The P Word

monogram-33680_640Craig and I were guests at a dinner party last month, hosted by one of our favorite couples, Roberta and Bob, in their enviable new home. The house gleams with clean contemporary lines, white walls, pale oiled ash floors and chic modern light fixtures. Everything is tidy, fresh and crisp. The home’s neutral palette is a perfect showcase for the couple’s eclectic and colorful art collection, expertly displayed in thoughtful groupings. A wall of glass doors opens to an immaculately landscaped yard, where we guests gathered around a rectangular gas fire pit, enjoying cheese and wine and admiring our surroundings.

The wine was a deep rich cabernet, the dusky hue of a ripe black plum, perfect for a cool early autumn evening. I casually refilled Bob’s wine glass and set the bottle down on the fire pit’s wide brim. A moment later, I realized that a drip from my careless pour was causing a deep red ring to form on the pale gray stone beneath the bottle. “Oh, I’m so sorry! I hope I haven’t stained the stone,” I mumbled guiltily as I scrambled for a napkin. Roberta shrugged serenely, uttered one simple word: “patina,” and continued her conversation.

Patina. My new mantra. I’m a perfectionist, you see. I sweat the small stuff, the granular stuff and the subatomic stuff, sometimes all at once. I don’t entertain much (really at all), in part because it exhausts me to think about getting the house perfect for guests, and in part because I’m afraid someone will spill wine on my treasured Oriental rugs. I have shoes in my closet that I never wear because I don’t want to scuff their perfect pellicles.

My friend Mithoo recently told me that years ago, she splurged and bought herself a BMW. Weeks later, she realized she’d made a mistake—she couldn’t enjoy driving the car because she was always worried about getting a scratch or a dent. “I didn’t own that car, Laura,” she admitted with a sad chuckle. “That car owned me.” I vowed then and there to dig my pampered shoes out of the closet and maybe host a dinner party or two.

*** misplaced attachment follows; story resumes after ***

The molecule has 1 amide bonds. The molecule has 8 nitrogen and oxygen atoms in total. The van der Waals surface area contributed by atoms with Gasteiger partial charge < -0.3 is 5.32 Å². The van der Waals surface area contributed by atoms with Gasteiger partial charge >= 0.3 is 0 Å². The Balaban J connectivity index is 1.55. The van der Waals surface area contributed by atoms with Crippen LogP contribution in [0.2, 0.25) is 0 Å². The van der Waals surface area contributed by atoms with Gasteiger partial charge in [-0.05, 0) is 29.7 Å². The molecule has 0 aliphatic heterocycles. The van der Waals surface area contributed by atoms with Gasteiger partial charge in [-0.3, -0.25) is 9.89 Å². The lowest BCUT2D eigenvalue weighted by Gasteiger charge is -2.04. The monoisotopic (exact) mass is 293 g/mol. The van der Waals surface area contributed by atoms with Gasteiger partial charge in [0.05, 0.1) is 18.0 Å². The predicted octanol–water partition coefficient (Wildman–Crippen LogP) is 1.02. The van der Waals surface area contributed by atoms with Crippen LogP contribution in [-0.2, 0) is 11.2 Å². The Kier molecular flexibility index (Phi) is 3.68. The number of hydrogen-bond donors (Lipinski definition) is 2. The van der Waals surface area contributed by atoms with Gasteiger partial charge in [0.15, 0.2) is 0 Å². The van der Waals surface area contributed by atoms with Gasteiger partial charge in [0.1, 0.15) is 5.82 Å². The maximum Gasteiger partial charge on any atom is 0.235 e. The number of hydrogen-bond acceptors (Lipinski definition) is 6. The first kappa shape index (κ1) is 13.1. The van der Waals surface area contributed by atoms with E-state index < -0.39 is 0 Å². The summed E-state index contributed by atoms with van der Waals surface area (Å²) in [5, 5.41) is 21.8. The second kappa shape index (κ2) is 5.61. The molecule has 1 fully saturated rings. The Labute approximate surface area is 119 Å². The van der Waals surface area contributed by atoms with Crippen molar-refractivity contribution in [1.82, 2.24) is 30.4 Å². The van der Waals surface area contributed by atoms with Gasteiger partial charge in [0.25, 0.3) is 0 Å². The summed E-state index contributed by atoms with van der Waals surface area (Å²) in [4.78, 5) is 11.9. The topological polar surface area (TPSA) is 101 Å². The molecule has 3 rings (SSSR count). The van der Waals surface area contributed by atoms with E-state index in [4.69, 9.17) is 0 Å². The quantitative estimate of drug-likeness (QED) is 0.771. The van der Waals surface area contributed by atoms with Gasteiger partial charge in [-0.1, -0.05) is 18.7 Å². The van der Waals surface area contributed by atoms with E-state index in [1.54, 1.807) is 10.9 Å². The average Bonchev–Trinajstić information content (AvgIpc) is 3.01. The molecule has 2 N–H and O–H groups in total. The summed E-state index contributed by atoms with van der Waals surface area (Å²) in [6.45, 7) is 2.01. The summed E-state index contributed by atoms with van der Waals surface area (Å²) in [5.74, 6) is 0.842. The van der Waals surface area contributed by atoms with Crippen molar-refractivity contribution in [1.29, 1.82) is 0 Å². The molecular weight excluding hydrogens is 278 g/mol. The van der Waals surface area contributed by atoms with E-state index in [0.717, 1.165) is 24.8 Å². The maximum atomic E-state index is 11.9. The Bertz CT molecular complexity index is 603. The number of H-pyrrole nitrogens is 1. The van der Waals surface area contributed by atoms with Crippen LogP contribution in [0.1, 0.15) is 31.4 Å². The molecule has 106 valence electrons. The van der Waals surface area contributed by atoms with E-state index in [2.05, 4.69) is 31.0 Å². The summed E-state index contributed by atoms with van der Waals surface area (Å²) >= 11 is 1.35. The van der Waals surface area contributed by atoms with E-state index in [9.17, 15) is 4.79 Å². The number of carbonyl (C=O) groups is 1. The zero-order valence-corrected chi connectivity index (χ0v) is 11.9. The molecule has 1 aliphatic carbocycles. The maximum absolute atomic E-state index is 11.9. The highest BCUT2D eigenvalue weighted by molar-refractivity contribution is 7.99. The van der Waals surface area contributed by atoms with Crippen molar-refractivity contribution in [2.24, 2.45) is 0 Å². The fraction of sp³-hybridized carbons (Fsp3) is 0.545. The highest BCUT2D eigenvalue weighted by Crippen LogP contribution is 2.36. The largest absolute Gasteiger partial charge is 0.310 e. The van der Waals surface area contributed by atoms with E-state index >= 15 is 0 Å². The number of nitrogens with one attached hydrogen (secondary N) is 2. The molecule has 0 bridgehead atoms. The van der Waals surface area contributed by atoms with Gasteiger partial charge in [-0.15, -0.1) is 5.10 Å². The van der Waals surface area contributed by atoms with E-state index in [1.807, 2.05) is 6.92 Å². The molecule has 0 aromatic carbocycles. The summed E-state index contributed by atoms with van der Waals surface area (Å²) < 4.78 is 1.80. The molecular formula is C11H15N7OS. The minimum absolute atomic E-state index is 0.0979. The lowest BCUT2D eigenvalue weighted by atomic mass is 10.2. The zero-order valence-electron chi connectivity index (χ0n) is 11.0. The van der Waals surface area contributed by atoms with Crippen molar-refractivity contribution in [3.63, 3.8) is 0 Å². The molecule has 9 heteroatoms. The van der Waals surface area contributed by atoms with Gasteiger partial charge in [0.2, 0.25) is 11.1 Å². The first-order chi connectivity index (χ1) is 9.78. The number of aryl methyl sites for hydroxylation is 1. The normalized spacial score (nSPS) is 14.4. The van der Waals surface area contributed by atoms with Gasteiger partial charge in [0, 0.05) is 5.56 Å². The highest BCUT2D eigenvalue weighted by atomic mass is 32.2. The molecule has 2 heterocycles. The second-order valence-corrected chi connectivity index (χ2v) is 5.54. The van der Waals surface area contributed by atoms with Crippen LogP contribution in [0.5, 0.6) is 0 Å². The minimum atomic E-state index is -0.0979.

These thoughts were rattling around my head during my first trip to London two weeks ago. Craig was traveling there on business, as he has many times, and I finally had the opportunity to join him. It was glorious! We walked and walked and tubed through the city, and everywhere we went we marveled at its history. Both Dickens and Shakespeare called The George their local pub, sat before its sooty brick fireplace, trudged up its creaking stairs. I was the only patron there one day for lunch, soaking up the patina along with my fish and chips.

At the Borough Market, ancient iron gates creak open up to reveal an acre of culinary delights atop cobblestones scarred by centuries of wagons, carts and ox hooves. Prisoners of Queen Elizabeth I inscribed the Tower of London’s thick stone walls with prayers and diagrams, a colloquy of heartache and faith. Down in the bowels of the Churchill War Rooms, coffee stains, doodles and pinholes decorate crumbling maps once used by bunkered generals feverishly tracking enemy forces. All of these marks give life to the inanimate objects they adorn. People were here—people who opened heavy gates before dawn, butchered livestock for market, prayed for release, struggled, plotted and laughed. Had they left no marks, we’d all be the poorer.

And poorer I was about to become, because browsing the quirky shops of Bermondsey Street in South London, I fell in love with a locally crafted leather carryall. Chocolate brown with a subtle stamped inlay of rutting stags on one side, it spoke to me from its perch atop a rustic wooden chair. “This is what I’ve been looking for all my life,” I enthused to Craig. I picked it up, unzipped it, carressed its supple hide. “My purse will fit in here, plus my headphones, my water bottle and my iPad. I’ll take it with me every time I travel!”

“But won’t you worry about damaging it and hate yourself if it gets scratched or stained?” he asked, glancing at the price tag. I thought about the scuffs and scratches in store for this unblemished piece of luggage. Could I really see “burnished” where I might once have seen “marred?” I imagined the bag ten years from now, each mark a memento of the trip where it was acquired. “Patina,” I replied, attempting Roberta’s serene gaze. Patina.

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